The binormal model has two parameters,
b. The signal (or diseased cases) distribution has unit standard deviation. The noise (or non-diseased cases) distribution has standard deviation
a parameter is the separation of the two distributions.
Binormal model fits invariably lead to ROC curves that inappropriately cross the chance diagonal, leading to a prediction of a region of the ROC curve where performance is worse than chance, even for expert observers. By convention, such curves are termed improper. This vignette illustrates improper ROCs predicted by the binormal model.
aArray <- c(0.7, 0.7, 1.5, 2) bArray <- c(0.5, 1.5, 0.5, 0.5) chance_diag <- data.frame(x = c(0,1), y = c(0,1)) p <- PlotBinormalFit(aArray, bArray) + scale_x_continuous(expand = c(0, 0)) + scale_y_continuous(expand = c(0, 0)) + theme(legend.position = c(0.85, 0.2)) p <- p + geom_line(data = chance_diag, aes(x = x, y = y), linetype="dotted") print(p)
The red plot is the clearest example of an improper ROC. This type of curve occurs whenever
b < 1. The chance line crossing near the upper right corner, around (0.919,0.919), and the fact that the ROC curve must eventually reach (1, 1) implies the curve must turn upwards as one approaches (1, 1), thereby displaying a “hook”. Whenever
b != 1 the hook is there, regardless of whether it is easily visible or not. If
b < 1 the hook is near the upper right corner. If
b > 1 the hook is near the origin (see green line, corresponding to
b = 1.5). With increasing
a the hook is less prominent (blue line corresponding to
a = 1.5, b = 0.5 and purple line corresponding to
a = 2, b = 0.5). But it is there.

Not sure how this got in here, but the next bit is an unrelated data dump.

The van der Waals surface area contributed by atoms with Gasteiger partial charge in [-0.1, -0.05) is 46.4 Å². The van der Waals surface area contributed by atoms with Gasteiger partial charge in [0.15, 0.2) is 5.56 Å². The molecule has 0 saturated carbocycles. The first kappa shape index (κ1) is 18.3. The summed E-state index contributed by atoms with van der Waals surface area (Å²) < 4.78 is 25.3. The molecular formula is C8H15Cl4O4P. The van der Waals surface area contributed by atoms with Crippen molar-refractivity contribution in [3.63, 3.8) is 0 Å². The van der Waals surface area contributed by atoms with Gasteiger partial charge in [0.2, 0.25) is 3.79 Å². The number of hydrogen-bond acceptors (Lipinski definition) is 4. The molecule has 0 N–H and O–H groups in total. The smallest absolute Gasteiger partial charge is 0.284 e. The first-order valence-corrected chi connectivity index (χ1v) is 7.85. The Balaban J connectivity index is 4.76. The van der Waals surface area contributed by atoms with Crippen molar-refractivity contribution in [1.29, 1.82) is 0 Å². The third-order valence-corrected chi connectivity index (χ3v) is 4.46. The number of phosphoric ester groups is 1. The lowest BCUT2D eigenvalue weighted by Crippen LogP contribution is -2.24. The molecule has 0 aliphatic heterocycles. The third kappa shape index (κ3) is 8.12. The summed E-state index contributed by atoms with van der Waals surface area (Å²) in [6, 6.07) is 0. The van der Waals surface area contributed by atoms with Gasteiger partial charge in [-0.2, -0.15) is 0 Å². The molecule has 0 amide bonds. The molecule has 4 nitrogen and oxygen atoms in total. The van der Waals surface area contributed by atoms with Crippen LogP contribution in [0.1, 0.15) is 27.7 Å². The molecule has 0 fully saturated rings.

The reason for the “hook”" becomes apparent upon examination of the pdfs.
#> a = 0.7 , b = 0.5
b < 1, the diseased pdf is broader and has a lower peak (since the integral under each distribution is unity) than the non-diseased pdf. Sliding an imaginary threshold to the left, starting from the extreme right, one sees that initially, just below
z = 7, the diseased distribution starts being “picked up” while the non-diseased distribution is not “picked up”, causing the ROC to start with infinite slope near the origin (because TPF is increasing while FPF is not). Around
z = 2.5 the non-diseased distribution starts being “picked up”, causing the ROC slope to decrease. Around
z = -3, almost all of the non-diseased distribution has been “picked up” which means FPF is near unity, but since not all of the broader diseased distribution has been “picked up”, TPF is less than unity. Here is a region where
TPF < FPF, meaning the operating point is below the chance diagonal. As the threshold is lowered further, TPF continues to increase, as the rest of the diseased distribution is “picked up” while FPF stays almost constant at unity. In this region, the ROC curve is approaching the upper right corner with almost infinite slope (because TPF is increasing but FPF is not).